A circular cast-on is a very useful method for beginning a center-out shawl, top-down hat or toe-up sock. Stitches are cast on around a loop of the active yarn that is later tightened up to create a beautiful rosebud center. When finished, this cast-on looks exactly like a cut and sewn-through bind-off -- cutting the active yarn, threading it through the remaining stitches and pulling tight.
How to Work It
Begin by looping the active yarn to the left, down and around. The tail should be to the right and the yarn crosses with the active end over top of the tail to the left.
Using the first of four double-point needles, reach inside the loop and over the active yarn. Pinch the yarn loop with your left index finger and thumb; this part can be fiddly, and if the loop comes undone, just try again. (It is best to practice this cast-on with a sticky yarn like wool or this wool/linen blend I am using.)
Bring the needle over the active yarn and scoop down, pulling it back out of the hole to create the first stitch.
As you can see, there is one stitch on the needle with the tail of the yarn still hanging off to the right-hand side and the active yarn to the left.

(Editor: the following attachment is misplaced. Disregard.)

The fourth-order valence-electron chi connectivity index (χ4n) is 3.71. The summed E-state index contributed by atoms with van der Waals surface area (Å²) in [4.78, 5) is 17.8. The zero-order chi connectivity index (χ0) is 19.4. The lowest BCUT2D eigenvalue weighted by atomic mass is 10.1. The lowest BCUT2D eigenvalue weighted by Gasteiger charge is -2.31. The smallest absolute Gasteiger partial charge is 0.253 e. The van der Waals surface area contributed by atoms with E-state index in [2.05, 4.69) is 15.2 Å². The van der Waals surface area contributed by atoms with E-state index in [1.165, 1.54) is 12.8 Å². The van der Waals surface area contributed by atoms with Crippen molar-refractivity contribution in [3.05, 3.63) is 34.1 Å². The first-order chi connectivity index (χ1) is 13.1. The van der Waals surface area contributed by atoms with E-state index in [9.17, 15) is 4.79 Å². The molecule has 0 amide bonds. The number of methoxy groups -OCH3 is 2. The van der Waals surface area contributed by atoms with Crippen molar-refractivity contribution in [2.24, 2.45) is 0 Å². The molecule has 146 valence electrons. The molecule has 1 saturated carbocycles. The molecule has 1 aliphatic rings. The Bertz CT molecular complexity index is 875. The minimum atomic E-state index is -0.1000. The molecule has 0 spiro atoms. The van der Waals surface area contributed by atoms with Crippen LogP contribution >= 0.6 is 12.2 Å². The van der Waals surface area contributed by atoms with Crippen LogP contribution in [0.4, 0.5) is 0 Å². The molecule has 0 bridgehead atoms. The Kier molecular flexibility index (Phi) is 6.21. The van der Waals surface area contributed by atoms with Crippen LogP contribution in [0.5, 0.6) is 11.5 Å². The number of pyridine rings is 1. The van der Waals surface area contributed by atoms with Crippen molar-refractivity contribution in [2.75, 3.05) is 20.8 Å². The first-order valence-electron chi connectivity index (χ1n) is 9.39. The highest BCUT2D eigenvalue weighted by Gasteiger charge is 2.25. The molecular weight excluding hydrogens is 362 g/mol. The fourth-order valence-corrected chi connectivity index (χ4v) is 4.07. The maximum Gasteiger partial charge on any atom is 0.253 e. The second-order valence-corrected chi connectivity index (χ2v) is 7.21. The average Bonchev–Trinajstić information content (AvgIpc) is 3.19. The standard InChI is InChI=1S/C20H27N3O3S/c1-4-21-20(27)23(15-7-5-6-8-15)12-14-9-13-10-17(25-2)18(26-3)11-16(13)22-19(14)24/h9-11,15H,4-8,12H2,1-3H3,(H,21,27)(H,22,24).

Now bring the needle behind the active yarn and scoop from back to front creating a second stitch. Both of these stitches will have the right leg of the stitch in front; if your stitches have the left leg in front you are scooping in the wrong direction.
Continue to alternate between scooping the yarn from inside the loop and outside the loop for the remainder of the cast-on.
For this example there are eight stitches created; the last stitch is simply a loop of yarn over the needle and will easily fall off if moved onto several needles for working in the round. To remedy this issue the first round will be worked by sliding the stitches to work across on the right side and bringing the yarn behind the work from left to right.
Insert the needle into the first stitch and bring the active yarn around the back of the work. Knit across all stitches (if this seems familiar it's because this is the same technique that is used to create I-cord).
Now transfer the stitches to three double-point needles as evenly as possible Begin to work your pattern as indicated for a few rounds to establish some substance to the piece.
As you can see, there still remains a large hole from the circular cast-on. Leaving this open for the first few rounds makes for flexibility when using the double-point needles.
Turn the work with the wrong side facing.
Pull on the yarn tail to cinch the hole closed. Voila! A perfectly closed circular cast-on.
Want to try this out on a new pattern? Try the Norma Blanket, its worked from the center out in the round and it's free! I designed this pattern for Knitty in 2012 and it has been super popular ever since.